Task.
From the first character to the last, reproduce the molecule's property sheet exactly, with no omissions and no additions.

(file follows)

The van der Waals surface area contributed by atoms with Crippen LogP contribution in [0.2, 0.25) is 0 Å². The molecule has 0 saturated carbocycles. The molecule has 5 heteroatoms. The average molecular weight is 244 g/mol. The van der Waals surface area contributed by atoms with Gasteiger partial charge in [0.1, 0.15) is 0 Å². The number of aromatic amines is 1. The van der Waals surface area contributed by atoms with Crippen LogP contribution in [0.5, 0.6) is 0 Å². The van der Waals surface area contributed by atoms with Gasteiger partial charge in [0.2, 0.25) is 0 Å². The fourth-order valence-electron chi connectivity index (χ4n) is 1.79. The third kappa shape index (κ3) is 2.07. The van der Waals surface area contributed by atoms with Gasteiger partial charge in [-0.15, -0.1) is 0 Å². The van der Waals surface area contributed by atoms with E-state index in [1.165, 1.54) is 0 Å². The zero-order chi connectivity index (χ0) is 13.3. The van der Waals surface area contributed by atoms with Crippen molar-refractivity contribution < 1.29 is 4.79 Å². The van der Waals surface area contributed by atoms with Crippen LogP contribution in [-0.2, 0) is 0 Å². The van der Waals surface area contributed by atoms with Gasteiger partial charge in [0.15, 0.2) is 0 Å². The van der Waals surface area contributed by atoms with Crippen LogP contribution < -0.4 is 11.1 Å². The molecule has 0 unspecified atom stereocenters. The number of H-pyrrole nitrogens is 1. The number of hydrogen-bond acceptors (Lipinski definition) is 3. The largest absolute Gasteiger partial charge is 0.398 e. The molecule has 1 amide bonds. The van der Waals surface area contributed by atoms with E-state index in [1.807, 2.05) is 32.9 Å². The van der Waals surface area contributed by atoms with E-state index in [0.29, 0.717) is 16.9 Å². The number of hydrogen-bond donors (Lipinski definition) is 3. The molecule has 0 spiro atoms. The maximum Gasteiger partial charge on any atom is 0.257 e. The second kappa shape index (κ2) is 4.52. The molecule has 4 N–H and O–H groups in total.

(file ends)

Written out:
The van der Waals surface area contributed by atoms with Crippen LogP contribution in [0.2, 0.25) is 0 Å². The molecule has 0 saturated carbocycles. The molecule has 5 heteroatoms. The average molecular weight is 244 g/mol. The van der Waals surface area contributed by atoms with Gasteiger partial charge in [0.1, 0.15) is 0 Å². The number of aromatic amines is 1. The van der Waals surface area contributed by atoms with Crippen LogP contribution in [0.5, 0.6) is 0 Å². The van der Waals surface area contributed by atoms with Gasteiger partial charge in [0.2, 0.25) is 0 Å². The fourth-order valence-electron chi connectivity index (χ4n) is 1.79. The third kappa shape index (κ3) is 2.07. The van der Waals surface area contributed by atoms with Gasteiger partial charge in [-0.15, -0.1) is 0 Å². The van der Waals surface area contributed by atoms with E-state index in [1.165, 1.54) is 0 Å². The zero-order chi connectivity index (χ0) is 13.3. The van der Waals surface area contributed by atoms with Crippen molar-refractivity contribution < 1.29 is 4.79 Å². The van der Waals surface area contributed by atoms with Crippen LogP contribution in [-0.2, 0) is 0 Å². The van der Waals surface area contributed by atoms with Gasteiger partial charge in [0.15, 0.2) is 0 Å². The van der Waals surface area contributed by atoms with Crippen LogP contribution < -0.4 is 11.1 Å². The molecule has 0 unspecified atom stereocenters. The number of H-pyrrole nitrogens is 1. The number of hydrogen-bond acceptors (Lipinski definition) is 3. The largest absolute Gasteiger partial charge is 0.398 e. The molecule has 1 amide bonds. The van der Waals surface area contributed by atoms with E-state index in [1.807, 2.05) is 32.9 Å². The van der Waals surface area contributed by atoms with E-state index in [0.29, 0.717) is 16.9 Å². The number of hydrogen-bond donors (Lipinski definition) is 3. The molecule has 0 spiro atoms. The maximum Gasteiger partial charge on any atom is 0.257 e. The second kappa shape index (κ2) is 4.52. The molecule has 4 N–H and O–H groups in total.